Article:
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Making Peace If you haven't yet considered mediation as a way to resolve business disputes, here's why you should.

By Marc Diener

Opinions expressed by Entrepreneur contributors are their own.

That our justice system is rife with problems is not news. Withfew exceptions, litigation takes too long, costs too much, andoften leaves even the winners feeling like victims- just some ofthe many reasons why deal-makers should favor mediation overlitigation.

Think of mediation as negotiation with a moderator. The mediator(a neutral third party) listens, questions, clarifies, sets groundrules and suggests alternatives, all to help the parties work outtheir own solution. A mediator has no authority to bind theparties, unlike an arbitrator, a judge or a jury. Jane Guerin, anattorney specializing in mediation and a UCLA law lecturer, highlyrecommends mediation. "Compared to litigation andarbitration," she says, "the parties have greater controlover how their dispute is resolved."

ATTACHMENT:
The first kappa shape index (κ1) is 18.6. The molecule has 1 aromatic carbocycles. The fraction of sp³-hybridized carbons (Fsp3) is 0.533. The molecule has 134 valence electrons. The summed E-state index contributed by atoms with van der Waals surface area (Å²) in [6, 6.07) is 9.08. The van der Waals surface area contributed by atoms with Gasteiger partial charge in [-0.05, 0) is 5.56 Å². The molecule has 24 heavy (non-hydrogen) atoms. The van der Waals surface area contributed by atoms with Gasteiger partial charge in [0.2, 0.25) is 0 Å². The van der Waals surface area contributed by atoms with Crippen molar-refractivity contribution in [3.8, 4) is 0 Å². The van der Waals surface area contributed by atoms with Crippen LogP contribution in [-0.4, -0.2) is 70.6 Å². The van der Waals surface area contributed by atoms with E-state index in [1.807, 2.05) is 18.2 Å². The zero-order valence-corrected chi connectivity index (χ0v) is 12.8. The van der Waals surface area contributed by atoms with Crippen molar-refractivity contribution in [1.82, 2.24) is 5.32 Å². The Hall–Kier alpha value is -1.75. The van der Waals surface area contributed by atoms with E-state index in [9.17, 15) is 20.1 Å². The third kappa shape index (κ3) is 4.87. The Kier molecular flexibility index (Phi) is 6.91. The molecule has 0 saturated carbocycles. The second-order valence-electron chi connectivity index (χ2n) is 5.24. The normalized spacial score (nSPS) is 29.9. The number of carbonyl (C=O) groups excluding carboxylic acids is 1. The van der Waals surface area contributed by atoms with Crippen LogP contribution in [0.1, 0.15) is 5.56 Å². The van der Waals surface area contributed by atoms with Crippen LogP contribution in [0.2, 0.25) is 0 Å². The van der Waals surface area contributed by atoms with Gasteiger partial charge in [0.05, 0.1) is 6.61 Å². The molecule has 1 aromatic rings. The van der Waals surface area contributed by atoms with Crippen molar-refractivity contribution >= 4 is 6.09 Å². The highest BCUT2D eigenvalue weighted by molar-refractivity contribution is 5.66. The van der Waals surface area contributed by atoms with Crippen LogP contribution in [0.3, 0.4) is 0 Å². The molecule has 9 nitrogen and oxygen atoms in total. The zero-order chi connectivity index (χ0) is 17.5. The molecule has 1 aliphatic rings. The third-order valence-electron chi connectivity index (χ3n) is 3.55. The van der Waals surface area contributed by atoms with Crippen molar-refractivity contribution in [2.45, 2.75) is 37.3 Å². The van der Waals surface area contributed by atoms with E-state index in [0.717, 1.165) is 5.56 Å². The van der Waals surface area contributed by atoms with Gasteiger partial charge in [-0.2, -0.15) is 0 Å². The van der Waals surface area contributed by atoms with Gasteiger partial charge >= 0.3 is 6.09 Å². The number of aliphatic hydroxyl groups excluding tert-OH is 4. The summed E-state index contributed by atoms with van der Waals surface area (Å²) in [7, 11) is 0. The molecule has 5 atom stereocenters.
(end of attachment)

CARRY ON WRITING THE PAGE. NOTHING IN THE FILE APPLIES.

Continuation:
Because mediation is informal, nonadversarial and keepsdisputants talking directly, it is surprisingly effective. In fact,experts say that mediation is successful 80 percent of the time. Inthe United States, studies show high satisfaction rates on bothsides, and that mediated settlements are far less likely to beprotested or later attacked than litigated ones.

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